Somewhere in an alternate universe, there’s a swashbuckling 1930s film adaptation of Edgar Rice Burroughs’ pre-World War I science-fiction novel A Princess of Mars. It stars Errol Flynn — or maybe Johnny Weissmuller, if that parallel Hollywood hasn’t taken to adapting Burroughs’ Tarzan novels instead — and Hedy Lamarr as the titular brainy royal, and even though it’s corny and melodramatic, it sizzles with sex and danger and excitement. Its prejudices and intolerances make it dated to modern eyes, but it’s easy to look past them, seeing as how little removed it is from Burroughs’ own day.
Maybe someday soon, in the wake of how golden-age-gilded The Artist has been embraced, someone will make such a tongue-in-cheek retro throwback. That would be cool.
This John Carter, a dreary Disneyfied inconsequence, features all the bigotries of century-old pulp fiction and none of the romance, neither the sexual nor the adventurous kind. It’s the tale of a white American man, a Confederate veteran of the Civil War, who in 1868 travels, by way of some sci-fi hocus-pocus, from the dusty western frontier to the dusty plains of Mars. Here, he teaches the native beings — 12-foot-tall creatures with green skin, blue blood, four arms and, clearly, a deep, rich culture of their own — the error of their alien ways, and of course the Martians do not laugh at him as utterly absurd but embrace him and his bizarre ideas wholeheartedly: instantly! with nary a moment’s hesitation! He’s a white man, so he must be right, is the evergreen underlying assumption, and even intelligent civilizations on other planets know this. It’s particularly odd to see such ethnobiocentricism when the setup part of the story touches on the culture clash between the Native Americans and the white colonials in the Old West — I figured this meant we’d get a more nuanced and sensitive exploration of the meeting of two worlds on Mars.
Ha. I am so silly for having expected such a thing.
On the flip side, it’s fairly appalling to realize that when it comes to the depiction of women, Burroughs’ may have been ahead of us — or, at least, ahead of Disney. Lynn Collins (X-Men Origins: Wolverine, City Island) — a goddess whom Hollywood has thus far failed to give her due — as Dejah Thoris, the Martian princess of the title, is far more intriguing a character than Taylor Kitsch’s (X-Men Origins: Wolverine, Snakes on a Plane) bland Carter. See, there are humans on Mars, too — no explanation as to how they got there; probably they emigrated through the sci-fi hocus-pocus thingie millennia ago — and they’ve been ensnared in a civil war of their own for a thousand years or so. Dejah is a princess of the “good” side, and she’s also a warrior and a scientist, nay, “Regent of the Royal Academy of Science.” How cool is that? She doesn’t need Carter to rescue her at all (until, of course, she does *sigh*). The movie honestly should be all about her: certainly, that would have been a way to modernize an old story that is desperately screaming for an attitudinal shift. But at least Burroughs honestly titled his story A Princess of Mars. Disney has, of course, totally coopted the idea of what a “princess” is, and it ain’t “awesome warrior scientist babe who wipes the floor with the male protagonist,” if only for part of the film.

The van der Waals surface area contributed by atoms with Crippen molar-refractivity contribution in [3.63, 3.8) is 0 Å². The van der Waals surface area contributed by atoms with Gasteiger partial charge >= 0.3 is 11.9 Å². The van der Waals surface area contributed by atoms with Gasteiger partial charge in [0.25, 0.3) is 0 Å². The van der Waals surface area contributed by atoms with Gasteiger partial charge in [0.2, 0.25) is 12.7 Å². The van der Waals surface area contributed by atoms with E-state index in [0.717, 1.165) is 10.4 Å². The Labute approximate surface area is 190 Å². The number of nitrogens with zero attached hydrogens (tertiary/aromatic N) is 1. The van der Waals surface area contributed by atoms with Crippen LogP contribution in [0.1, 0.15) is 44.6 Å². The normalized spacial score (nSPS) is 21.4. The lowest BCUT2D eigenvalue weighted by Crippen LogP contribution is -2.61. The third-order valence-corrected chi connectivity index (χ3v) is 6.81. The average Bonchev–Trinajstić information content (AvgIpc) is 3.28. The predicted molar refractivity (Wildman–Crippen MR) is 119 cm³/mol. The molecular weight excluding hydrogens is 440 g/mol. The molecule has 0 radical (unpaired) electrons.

There are some moderately interesting things here. Mars looks great: the landscape, the CGI non-Terran people — CGI mo-capped and voiced by fine actors including Samantha Morton (Synecdoche, New York, Elizabeth: The Golden Age), Willem Dafoe (Miral, Cirque du Freak: The Vampire’s Assistant), and Thomas Haden Church (We Bought a Zoo, Easy A) — and animals, the technology — the flying machines have a lovely Jules Verne feel to them — and even the sense that gravity is lighter. But when the action ramps up — which feels both too often and not often enough, between how it drags and then how chaotic it is — we lose track of all sense of what’s happening. In between the action, tedious info dumps do the same thing: tell us too much and not enough. I never understood all the political machinations among the humans — a motely crew of pulp stereotypes played by Ciaran Hinds (The Woman in Black, Ghost Rider: Spirit of Vengeance), Dominic West (Arthur Christmas, The Awakening), James Purefoy (Ironclad, Beau Brummell: This Charming Man), and Mark Strong (Black Gold, Tinker Tailor Soldier Spy) — or the 12-foot-tall guys, and as soon as we leave Earth there’s a disconnect between John Carter on Mars and John Carter as a man of 19th century America: if he feels anything at all about being caught in the middle of another civil war, we never learn it.
It’s hard to fathom how director and cowriter Andrew Stanton could have screwed this up, when his Toy Story 3 (which he cowrote) and Wall-E (which he cowrote and directed) are so wise and wonderful. John Carter bears no resemblance at all to those flicks. How can it be that stories about plastic toys and sentient robots are more touching and more true than a story about (allegedly) real people, both alien and human?